By W. H. L. Watson
The real tale via a British officer who used to be chosen to command one of many first tank businesses in international conflict One. initially referred to as "land battleships", the tank was once constructed in deep secrecy, meant as a weapon to damage the stalemated trench warfare at the Western entrance. From their first disastrous makes an attempt in 1916 to their wonderful breakouts in 1918, the tank commanders needed to research for themselves tips on how to use a weapon that had by no means existed ahead of, and switch it right into a dominant strength at the battlefield. New creation supplies an in depth ancient evaluation of the 1st international conflict.
Read or Download A Company of Tanks: An Eyewitness Account of the First Armored Units in World War One PDF
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Extra info for A Company of Tanks: An Eyewitness Account of the First Armored Units in World War One
Spencer was just able to cling on, groaning at every bump. Soon we arrived at our old rear defenses, from which we had gone forward only ten days before. It was joyous to read the notices, so newly obsolete—“This road is subject to shell-fire“—and when we passed over our old support and front trenches, and drove across No Man’s Land, and saw the green crosses of the Germans, the litter of their trenches, their signboards and their derelict equipment, then we were triumphant indeed. Since March 1917 we have advanced many a mile, but never with more joy.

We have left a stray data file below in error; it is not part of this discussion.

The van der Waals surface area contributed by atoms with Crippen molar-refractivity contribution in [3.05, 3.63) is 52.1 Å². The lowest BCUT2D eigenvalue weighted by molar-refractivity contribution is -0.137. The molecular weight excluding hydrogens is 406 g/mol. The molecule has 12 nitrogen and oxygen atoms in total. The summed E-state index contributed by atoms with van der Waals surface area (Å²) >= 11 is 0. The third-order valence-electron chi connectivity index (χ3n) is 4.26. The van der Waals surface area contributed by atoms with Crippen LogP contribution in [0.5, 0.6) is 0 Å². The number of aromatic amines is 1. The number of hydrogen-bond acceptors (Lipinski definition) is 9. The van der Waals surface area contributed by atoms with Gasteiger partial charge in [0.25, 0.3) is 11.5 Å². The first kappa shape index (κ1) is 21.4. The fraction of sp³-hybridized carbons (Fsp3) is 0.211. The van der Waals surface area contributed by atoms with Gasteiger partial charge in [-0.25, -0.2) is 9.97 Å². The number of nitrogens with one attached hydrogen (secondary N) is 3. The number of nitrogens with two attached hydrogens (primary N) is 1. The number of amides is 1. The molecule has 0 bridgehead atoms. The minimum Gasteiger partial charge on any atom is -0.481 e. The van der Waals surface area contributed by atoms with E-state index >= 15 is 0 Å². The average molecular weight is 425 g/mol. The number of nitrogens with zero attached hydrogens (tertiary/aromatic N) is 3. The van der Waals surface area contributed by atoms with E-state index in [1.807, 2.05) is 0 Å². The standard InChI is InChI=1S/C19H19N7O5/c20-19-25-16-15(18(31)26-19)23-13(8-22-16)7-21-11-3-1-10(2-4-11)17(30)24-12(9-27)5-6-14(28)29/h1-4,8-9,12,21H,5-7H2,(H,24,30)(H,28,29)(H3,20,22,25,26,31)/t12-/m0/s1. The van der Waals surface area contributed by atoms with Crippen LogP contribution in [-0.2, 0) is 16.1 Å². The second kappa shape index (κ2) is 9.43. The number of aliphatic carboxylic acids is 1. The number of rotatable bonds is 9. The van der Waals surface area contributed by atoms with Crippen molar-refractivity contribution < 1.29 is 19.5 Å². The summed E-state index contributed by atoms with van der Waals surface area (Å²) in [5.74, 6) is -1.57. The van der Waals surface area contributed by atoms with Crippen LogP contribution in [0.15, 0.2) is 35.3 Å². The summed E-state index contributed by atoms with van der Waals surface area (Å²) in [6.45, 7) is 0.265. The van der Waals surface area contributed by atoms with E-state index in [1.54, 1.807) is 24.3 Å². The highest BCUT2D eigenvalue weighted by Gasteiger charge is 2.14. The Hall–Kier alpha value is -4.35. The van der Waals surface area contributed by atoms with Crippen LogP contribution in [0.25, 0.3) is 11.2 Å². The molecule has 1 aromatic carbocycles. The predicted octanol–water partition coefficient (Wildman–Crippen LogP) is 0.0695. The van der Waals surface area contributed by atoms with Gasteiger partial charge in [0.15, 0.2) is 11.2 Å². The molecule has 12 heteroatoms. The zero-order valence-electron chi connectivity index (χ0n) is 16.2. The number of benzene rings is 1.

Occasionally we tried to take each other’s brick- stacks, but these attempts were unsuccessful, and we settled down, each as uncomfortable as he well could be. And in this sector the enemy employed minenwerfer with the utmost enterprise. Our trenches were literally blown to pieces. In the daytime we ran about like disturbed ants, ever listening for the little thud of the “minnie’s” discharge and then looking upwards for the black speck by day or the glow of it by night. For minnies can be avoided by the alert and skillful.
Where they slept at night was a mystery. They died in the room next to my bed-chamber. The door of my room was inscribed “Notre Dame des Douleurs,” and the room justified its title. All operations planned in it were cancelled. The day after I had first slept in it I fell ill. Colonel Elles, with Lieut-Colonel Burnett, came to see me in my bed. I had not shaved, and my temperature made me slightly familiar. I could never keep the room warm of nights. Once, when I was suffering from a bad cold, I put out my hand sleepily for my handkerchief, and, without thinking, tried to blow my nose.